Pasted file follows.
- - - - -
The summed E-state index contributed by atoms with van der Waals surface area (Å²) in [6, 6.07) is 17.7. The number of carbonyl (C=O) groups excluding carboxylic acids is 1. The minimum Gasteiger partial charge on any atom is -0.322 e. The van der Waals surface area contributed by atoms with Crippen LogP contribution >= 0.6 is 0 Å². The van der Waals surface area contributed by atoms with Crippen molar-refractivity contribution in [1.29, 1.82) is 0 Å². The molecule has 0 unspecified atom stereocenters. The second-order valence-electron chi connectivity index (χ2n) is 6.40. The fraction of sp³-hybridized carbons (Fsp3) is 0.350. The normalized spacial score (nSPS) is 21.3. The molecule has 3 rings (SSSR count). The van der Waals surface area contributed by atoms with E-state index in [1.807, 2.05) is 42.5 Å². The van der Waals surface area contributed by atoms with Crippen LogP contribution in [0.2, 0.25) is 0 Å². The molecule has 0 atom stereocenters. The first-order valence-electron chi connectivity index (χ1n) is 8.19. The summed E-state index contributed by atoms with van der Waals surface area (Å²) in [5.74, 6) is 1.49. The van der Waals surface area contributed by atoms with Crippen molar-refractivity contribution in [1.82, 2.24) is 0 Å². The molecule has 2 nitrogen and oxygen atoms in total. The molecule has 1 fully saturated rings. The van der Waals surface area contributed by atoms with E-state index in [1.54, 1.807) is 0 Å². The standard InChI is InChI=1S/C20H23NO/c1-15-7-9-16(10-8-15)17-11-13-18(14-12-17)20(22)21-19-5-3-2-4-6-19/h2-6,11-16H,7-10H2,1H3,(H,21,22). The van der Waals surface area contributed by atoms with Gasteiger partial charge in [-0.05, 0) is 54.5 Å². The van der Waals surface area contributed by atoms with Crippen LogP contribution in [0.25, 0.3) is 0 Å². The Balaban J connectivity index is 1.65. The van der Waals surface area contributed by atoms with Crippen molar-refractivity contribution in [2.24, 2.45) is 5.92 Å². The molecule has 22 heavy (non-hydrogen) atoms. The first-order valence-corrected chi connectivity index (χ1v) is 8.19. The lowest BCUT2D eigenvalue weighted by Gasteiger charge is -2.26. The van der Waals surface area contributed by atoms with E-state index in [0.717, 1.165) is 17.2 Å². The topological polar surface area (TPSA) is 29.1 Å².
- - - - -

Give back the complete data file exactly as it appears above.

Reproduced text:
The summed E-state index contributed by atoms with van der Waals surface area (Å²) in [6, 6.07) is 17.7. The number of carbonyl (C=O) groups excluding carboxylic acids is 1. The minimum Gasteiger partial charge on any atom is -0.322 e. The van der Waals surface area contributed by atoms with Crippen LogP contribution >= 0.6 is 0 Å². The van der Waals surface area contributed by atoms with Crippen molar-refractivity contribution in [1.29, 1.82) is 0 Å². The molecule has 0 unspecified atom stereocenters. The second-order valence-electron chi connectivity index (χ2n) is 6.40. The fraction of sp³-hybridized carbons (Fsp3) is 0.350. The normalized spacial score (nSPS) is 21.3. The molecule has 3 rings (SSSR count). The van der Waals surface area contributed by atoms with E-state index in [1.807, 2.05) is 42.5 Å². The van der Waals surface area contributed by atoms with Crippen LogP contribution in [0.2, 0.25) is 0 Å². The molecule has 0 atom stereocenters. The first-order valence-electron chi connectivity index (χ1n) is 8.19. The summed E-state index contributed by atoms with van der Waals surface area (Å²) in [5.74, 6) is 1.49. The van der Waals surface area contributed by atoms with Crippen molar-refractivity contribution in [1.82, 2.24) is 0 Å². The molecule has 2 nitrogen and oxygen atoms in total. The molecule has 1 fully saturated rings. The van der Waals surface area contributed by atoms with E-state index in [1.54, 1.807) is 0 Å². The standard InChI is InChI=1S/C20H23NO/c1-15-7-9-16(10-8-15)17-11-13-18(14-12-17)20(22)21-19-5-3-2-4-6-19/h2-6,11-16H,7-10H2,1H3,(H,21,22). The van der Waals surface area contributed by atoms with Gasteiger partial charge in [-0.05, 0) is 54.5 Å². The van der Waals surface area contributed by atoms with Crippen LogP contribution in [0.25, 0.3) is 0 Å². The Balaban J connectivity index is 1.65. The van der Waals surface area contributed by atoms with Crippen molar-refractivity contribution in [2.24, 2.45) is 5.92 Å². The molecule has 22 heavy (non-hydrogen) atoms. The first-order valence-corrected chi connectivity index (χ1v) is 8.19. The lowest BCUT2D eigenvalue weighted by Gasteiger charge is -2.26. The van der Waals surface area contributed by atoms with E-state index in [0.717, 1.165) is 17.2 Å². The topological polar surface area (TPSA) is 29.1 Å².